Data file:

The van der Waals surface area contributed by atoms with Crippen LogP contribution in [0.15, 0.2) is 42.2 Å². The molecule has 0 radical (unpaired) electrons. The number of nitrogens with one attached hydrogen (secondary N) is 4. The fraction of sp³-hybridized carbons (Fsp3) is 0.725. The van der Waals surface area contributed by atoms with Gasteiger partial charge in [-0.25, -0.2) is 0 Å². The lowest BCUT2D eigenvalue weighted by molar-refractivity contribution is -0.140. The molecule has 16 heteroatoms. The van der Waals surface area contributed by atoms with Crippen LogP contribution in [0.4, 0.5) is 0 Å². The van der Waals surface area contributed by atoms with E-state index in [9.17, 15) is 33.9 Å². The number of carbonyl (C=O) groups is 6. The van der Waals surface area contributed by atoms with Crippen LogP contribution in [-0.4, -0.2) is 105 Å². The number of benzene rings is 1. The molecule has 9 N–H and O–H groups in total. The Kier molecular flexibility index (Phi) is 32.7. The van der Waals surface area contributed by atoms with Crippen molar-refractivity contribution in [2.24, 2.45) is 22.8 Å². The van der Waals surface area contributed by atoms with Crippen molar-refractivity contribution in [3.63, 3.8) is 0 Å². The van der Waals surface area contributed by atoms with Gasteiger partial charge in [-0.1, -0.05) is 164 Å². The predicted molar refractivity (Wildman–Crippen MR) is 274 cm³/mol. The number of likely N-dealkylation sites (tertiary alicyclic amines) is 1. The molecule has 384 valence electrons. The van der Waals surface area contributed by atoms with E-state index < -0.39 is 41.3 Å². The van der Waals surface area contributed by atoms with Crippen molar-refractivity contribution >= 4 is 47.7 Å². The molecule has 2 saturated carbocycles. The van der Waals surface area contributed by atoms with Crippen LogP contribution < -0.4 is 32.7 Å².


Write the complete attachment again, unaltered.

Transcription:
The van der Waals surface area contributed by atoms with Crippen LogP contribution in [0.15, 0.2) is 42.2 Å². The molecule has 0 radical (unpaired) electrons. The number of nitrogens with one attached hydrogen (secondary N) is 4. The fraction of sp³-hybridized carbons (Fsp3) is 0.725. The van der Waals surface area contributed by atoms with Gasteiger partial charge in [-0.25, -0.2) is 0 Å². The lowest BCUT2D eigenvalue weighted by molar-refractivity contribution is -0.140. The molecule has 16 heteroatoms. The van der Waals surface area contributed by atoms with Crippen LogP contribution in [0.4, 0.5) is 0 Å². The van der Waals surface area contributed by atoms with E-state index in [9.17, 15) is 33.9 Å². The number of carbonyl (C=O) groups is 6. The van der Waals surface area contributed by atoms with Crippen LogP contribution in [-0.4, -0.2) is 105 Å². The number of benzene rings is 1. The molecule has 9 N–H and O–H groups in total. The Kier molecular flexibility index (Phi) is 32.7. The van der Waals surface area contributed by atoms with Crippen molar-refractivity contribution in [2.24, 2.45) is 22.8 Å². The van der Waals surface area contributed by atoms with Crippen molar-refractivity contribution in [3.63, 3.8) is 0 Å². The van der Waals surface area contributed by atoms with Gasteiger partial charge in [-0.1, -0.05) is 164 Å². The predicted molar refractivity (Wildman–Crippen MR) is 274 cm³/mol. The number of likely N-dealkylation sites (tertiary alicyclic amines) is 1. The molecule has 384 valence electrons. The van der Waals surface area contributed by atoms with E-state index < -0.39 is 41.3 Å². The van der Waals surface area contributed by atoms with Crippen molar-refractivity contribution >= 4 is 47.7 Å². The molecule has 2 saturated carbocycles. The van der Waals surface area contributed by atoms with Crippen LogP contribution < -0.4 is 32.7 Å².